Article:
The nine friends lived mostly in the same area. Their different housing sections bordered the common field, and this was where they gathered every Saturday morning for a pickup game on the field. The field sat across from the commissary where the military families purchased their groceries, about two blocks from Stephen’s unit.
Shouting encouragement and slapping his mitt, Stephen readied himself for the pitch. Keep low, take your time, and fire, he repeated to himself. He rarely played second base. However, the regular second baseman had moved last week, and Stephen had volunteered to take his place. As often as kids moved, everyone had to be flexible about which position they played. Normally a catcher, he’d do his best to fill in as an infielder. You can do this, he told himself to bolster his confidence. Just like Dad showed you.
Rick was the second batter this inning. He stared at Stan as if daring him to put a fastball down the middle. The first two pitches missed the strike zone. “C’mon, put one where I can hit it,” Rick taunted.
“Blast it past him.” Stephen could feel his heart rate ramp up every time Stan went into his windup.
Rick picked up his foot as Stan reared back to throw his fastball and stepped straight toward Stephen at second base. He leveled his swing and connected, driving the ball hard. It skipped past Stan toward Stephen.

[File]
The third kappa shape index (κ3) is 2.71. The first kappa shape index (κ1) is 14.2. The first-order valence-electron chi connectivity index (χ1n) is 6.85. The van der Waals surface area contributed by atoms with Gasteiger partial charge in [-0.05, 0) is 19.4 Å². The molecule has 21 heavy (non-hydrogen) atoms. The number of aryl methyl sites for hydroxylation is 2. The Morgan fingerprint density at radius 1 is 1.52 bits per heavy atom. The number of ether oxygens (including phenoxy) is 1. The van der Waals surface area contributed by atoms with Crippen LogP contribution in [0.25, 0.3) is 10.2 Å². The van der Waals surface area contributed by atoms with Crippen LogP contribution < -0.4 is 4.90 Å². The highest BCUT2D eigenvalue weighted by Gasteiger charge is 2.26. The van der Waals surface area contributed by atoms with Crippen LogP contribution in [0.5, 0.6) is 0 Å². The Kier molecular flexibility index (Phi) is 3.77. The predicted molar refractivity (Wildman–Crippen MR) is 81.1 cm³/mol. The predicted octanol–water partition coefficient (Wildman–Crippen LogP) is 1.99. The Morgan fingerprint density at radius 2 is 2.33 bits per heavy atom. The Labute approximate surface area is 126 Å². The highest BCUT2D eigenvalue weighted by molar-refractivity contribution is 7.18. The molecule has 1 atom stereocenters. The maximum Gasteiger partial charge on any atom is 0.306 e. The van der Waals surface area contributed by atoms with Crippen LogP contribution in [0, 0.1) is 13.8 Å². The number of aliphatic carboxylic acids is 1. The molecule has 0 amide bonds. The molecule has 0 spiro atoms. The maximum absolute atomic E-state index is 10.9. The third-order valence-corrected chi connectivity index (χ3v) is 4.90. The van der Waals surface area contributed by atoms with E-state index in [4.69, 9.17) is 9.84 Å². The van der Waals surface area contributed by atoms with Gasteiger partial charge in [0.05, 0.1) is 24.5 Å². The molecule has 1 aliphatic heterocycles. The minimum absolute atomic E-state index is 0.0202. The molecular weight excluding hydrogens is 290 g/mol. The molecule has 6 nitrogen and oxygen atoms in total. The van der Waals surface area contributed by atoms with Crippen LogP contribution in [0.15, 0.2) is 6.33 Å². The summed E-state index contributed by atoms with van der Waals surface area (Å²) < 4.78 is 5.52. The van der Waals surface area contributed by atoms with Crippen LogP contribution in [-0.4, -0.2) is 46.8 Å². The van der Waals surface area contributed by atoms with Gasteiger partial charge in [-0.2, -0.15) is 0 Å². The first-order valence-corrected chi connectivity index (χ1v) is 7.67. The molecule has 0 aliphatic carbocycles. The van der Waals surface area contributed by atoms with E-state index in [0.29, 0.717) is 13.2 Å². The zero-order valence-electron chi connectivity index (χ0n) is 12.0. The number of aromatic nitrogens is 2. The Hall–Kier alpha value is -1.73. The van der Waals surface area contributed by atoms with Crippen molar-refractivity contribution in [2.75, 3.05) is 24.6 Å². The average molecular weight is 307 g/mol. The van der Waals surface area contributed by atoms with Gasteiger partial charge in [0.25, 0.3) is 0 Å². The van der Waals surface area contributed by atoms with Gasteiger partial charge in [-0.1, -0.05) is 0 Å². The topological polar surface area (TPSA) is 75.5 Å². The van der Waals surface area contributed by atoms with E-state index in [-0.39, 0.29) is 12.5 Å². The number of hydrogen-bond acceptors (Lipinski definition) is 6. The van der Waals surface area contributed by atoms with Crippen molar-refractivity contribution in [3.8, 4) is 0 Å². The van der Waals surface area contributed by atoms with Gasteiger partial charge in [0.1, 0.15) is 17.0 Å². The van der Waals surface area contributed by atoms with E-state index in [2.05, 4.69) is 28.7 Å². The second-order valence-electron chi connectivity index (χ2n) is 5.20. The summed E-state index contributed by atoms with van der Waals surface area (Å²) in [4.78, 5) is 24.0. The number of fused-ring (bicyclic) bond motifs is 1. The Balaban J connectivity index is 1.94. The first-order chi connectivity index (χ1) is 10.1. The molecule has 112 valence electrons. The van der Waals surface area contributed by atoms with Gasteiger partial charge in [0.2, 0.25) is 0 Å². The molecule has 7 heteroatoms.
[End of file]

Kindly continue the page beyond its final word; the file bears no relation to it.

Oh, crap. Stephen stepped back. Move forward, his mind screamed. He took one halting step forward and stumbled to one knee. The ball ricocheted from his thigh. He snatched it from the ground and twisted to fire, nailing Rick on the side of his knee as he crossed the bag at first base. Stephen winced at the impact.
Rick hopped and limped as he tried to shake off the pain. “Son of a—shit.” He spun on his good leg, slammed his hat to the ground, and kicked it. “I’ll kick your butt,” he snarled. Forgetting his pain, he charged at Stephen.
Don’t fight him. Dad just made Captain. Stephen’s eyes grew wide as he watched Rick charge in his direction. “Rick, be cool.” Don’t screw it up. “I wasn’t—”
He slammed into Stephen with both arms extended, and Stephen tumbled in the dirt.
“Stay down! You get up again,” Rick panted, “and I’ll clobber you.”
“Rick, I didn’t mean to hit you.” Stephen picked himself up and slapped at the dust that clung to his clothes. As Rick took a step forward Stephen said, “I didn’t—”
Rick jabbed both palms into Stephen’s chest and drove him from his feet again as the players ran forward, encircling the combatants. Don’t fight. Don’t engage. Stephen sucked in a breath. Word of every wrong move he made would get back to his father and his father’s command.
His eyes narrowed as he noticed an unfamiliar scar on Rick’s neck. The white gash showed up clearly against the flushed skin of his neck as he hollered. Where had he gotten that? He looked around the circle of boys as Rick kept yelling. “What the heck, Rick?”
Click Follow to receive emails when this author adds content on Bublish